As we age, our spinal spaces begin to narrow (spinal stenosis). This narrowing can put pressure on the sciatic nerve, resulting in back pain and sciatica.

Spinal misalignment

A chronic condition, such as scoliosis, that results in a misaligned spine can put pressure on the spine which increases the risk of disc herniation — the main cause of sciatica.

Spinal mass

Both cancerous and benign masses in the spine can trap spinal nerves and cause sciatica.

If your sciatica does not heal within a few weeks, visit your doctor to rule out any other serious conditions.


Injuries that occur due to sudden accidents or repetitive overuse can cause sciatica.

If your injury never fully heals, or you reinjure yourself, you may experience sciatic flare-ups and worsening pain.


Inflammation can cause swelling that traps spinal nerves, resulting in sciatica pain.

In order to remedy sciatica caused by inflammatory conditions, you'll need to address the underlying condition (for example, rheumatoid arthritis).

Underlying health conditions

There are several underlying health conditions that can contribute to, worsen, or prevent your sciatica from going away.

Here are some conditions that can increase the healing time for sciatica:

Can My Sciatica Come Back?

If the cause of your sciatica remains untreated, you may experience recurrent sciatica. Constant changes in the spine as we age can also cause sciatica to return or flare up.

Sciatica may also come back if you don’t make certain lifestyle changes to prevent recurrence, such as increasing exercise and making the necessary dietary changes.

If a chronic condition — such as spinal stenosis — is the cause of your sciatica, improper management of this condition can cause your pain to return. Similarly, if you’ve developed sciatica due to an injury, a reinjury can trigger your sciatica again.

What Can I Do to Ease Sciatic Pain?

Prevention is better than cure, but if you’re already struggling with sciatica pain, there are a few things you can do to relieve the pain.

A woman lays on a yoga mat and stretches her knee to her chest.

Sciatica exercises

There are several gentle exercises you can do to relieve pain associated with sciatica. Remember to start slowly and listen to your body: if you develop more pain while performing a stretch, speak to your doctor or physical therapist.

Some exercises that help sciatic pain include:

  • Knee-to-chest stretches
  • Standing hamstring stretches
  • Pelvic tilt exercises
  • Glute bridges
  • Deep gluteal stretches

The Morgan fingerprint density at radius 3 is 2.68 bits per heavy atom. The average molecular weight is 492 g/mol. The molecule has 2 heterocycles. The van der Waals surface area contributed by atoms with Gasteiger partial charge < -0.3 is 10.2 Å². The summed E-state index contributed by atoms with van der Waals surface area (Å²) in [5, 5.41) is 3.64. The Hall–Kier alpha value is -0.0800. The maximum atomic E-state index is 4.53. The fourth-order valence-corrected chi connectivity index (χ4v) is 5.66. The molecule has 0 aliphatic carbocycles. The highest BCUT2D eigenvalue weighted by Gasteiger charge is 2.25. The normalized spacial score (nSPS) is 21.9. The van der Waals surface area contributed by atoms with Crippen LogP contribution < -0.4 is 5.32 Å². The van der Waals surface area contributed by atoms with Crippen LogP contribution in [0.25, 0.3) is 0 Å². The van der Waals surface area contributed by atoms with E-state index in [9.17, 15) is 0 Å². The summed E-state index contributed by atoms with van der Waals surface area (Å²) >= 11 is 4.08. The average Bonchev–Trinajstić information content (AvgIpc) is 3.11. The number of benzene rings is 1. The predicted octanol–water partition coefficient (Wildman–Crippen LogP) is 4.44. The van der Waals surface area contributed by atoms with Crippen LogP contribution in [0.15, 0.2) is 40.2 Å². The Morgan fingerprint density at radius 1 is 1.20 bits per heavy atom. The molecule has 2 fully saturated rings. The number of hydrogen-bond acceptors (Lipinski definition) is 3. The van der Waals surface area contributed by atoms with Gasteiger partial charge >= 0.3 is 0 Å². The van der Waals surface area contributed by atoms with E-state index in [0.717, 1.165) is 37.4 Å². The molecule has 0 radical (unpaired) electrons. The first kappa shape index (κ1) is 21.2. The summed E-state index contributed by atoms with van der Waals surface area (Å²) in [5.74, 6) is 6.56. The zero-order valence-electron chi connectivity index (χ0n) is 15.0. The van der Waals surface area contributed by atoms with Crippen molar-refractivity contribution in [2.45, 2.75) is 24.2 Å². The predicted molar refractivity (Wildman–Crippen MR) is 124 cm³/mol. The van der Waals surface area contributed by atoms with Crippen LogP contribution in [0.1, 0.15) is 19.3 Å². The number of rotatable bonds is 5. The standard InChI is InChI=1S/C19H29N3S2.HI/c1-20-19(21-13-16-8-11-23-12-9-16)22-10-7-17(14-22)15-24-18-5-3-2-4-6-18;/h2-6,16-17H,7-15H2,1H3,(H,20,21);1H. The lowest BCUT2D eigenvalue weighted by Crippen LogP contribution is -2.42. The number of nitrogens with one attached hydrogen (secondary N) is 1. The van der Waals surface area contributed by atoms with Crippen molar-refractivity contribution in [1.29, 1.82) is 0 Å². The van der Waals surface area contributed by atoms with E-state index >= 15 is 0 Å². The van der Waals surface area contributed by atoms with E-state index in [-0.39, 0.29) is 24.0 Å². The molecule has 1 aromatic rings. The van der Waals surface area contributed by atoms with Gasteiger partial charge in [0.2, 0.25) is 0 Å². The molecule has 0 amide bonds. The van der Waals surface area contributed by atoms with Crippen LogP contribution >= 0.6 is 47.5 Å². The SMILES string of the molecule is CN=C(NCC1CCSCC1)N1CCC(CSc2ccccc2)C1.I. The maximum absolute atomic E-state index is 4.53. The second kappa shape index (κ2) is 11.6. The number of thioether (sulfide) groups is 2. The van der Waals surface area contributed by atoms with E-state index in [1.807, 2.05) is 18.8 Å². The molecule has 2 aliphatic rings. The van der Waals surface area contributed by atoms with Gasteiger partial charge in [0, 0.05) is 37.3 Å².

Physical therapy

A physical therapist can work with you to teach you the proper stretching techniques and exercises that will ease your sciatic pain.

Your physical therapist will typically recommend a gentle exercise program that focuses on stretching and strengthening your muscles, especially those in your back, legs, and abdomen.

Man lying on his back on physical therapy table while the physical therapist gently bends the man's leg

Other treatments

You may want to supplement your sciatica exercises and physical therapy with a few other treatments for optimal results. For example, including over-the-counter pain relief medication in your treatment plan can decrease pain or discomfort from physical therapy.

Some additional treatments include:

  • Prescription and OTC medications
  • Spinal injections
  • Ice or hot packs
  • Alternative therapies, such as yoga, acupuncture, and biofeedback therapy

How Can I Prevent Sciatica?

There are several steps you can take to guard against sciatica. Some of these methods will be more appropriate than others, depending on the risk factors that apply to you.

Some simple ways to prevent sciatica include:

  • Practicing proper lifting techniques and avoiding lifting heavy objects by yourself.
  • Using a seat cushion if you sit while working.
  • Investing in proper shoes and avoiding clutter to minimize the risk of accidents.
  • Getting up from your desk at 30-minute intervals to stretch.
  • Maintaining a good posture at all times, including when you sit, sleep, stand, and walk.
  • Eating a healthy, balanced diet.
  • Performing gentle stretches and avoiding exercises that may injure your back.
  • Maintaining a healthy weight.

When Should I See a Doctor?

Sciatica can heal with or without treatment. However, if your sciatica doesn’t heal within three months, it interferes with your daily tasks, or you experience worsening symptoms, seek medical advice.

Below are a few other symptoms to watch out for:

  • Severe back, leg, abdomen, or side pain while resting, lying down, or bending at the hip
  • Swelling in the back, thigh, or legs
  • A pulsing sensation in the leg
  • Loss of sensation or weakness in the groin, leg, or genitals
  • Night sweats or fever
  • A cold sensation in the feet or toes
  • Loss of bladder or bowel control
  • Weight loss or appetite loss
  • Changes in the hair, skin, hands, or feet
  • Severe pain at night
  • Persistent pain

If you experience one or more of the symptoms listed above in addition to sciatic pain, contact a doctor.

Where Can I Learn More About Sciatica?

Do simple tasks like walking or bending cause you pain? Is your current sciatica treatment not working? LifeMD is here to help, with personalized appointments that happen over your smartphone, computer, or tablet.

Whether you’re dealing with acute or chronic sciatica, licensed medical providers can get you on the right treatment plan. Schedule an appointment today.

Dr. Asunta Moduthagam

Dr. Moduthagam has been a family medicine physician since 2011. She loves working with patients to help them reach an optimal state of well-being. She’s dedicated to thoughtful, compassionate care and is committed to being her patients’ best advocate.

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This article is intended for informational purposes only and should not be considered medical advice. Consult a healthcare professional or call a doctor in the case of a medical emergency.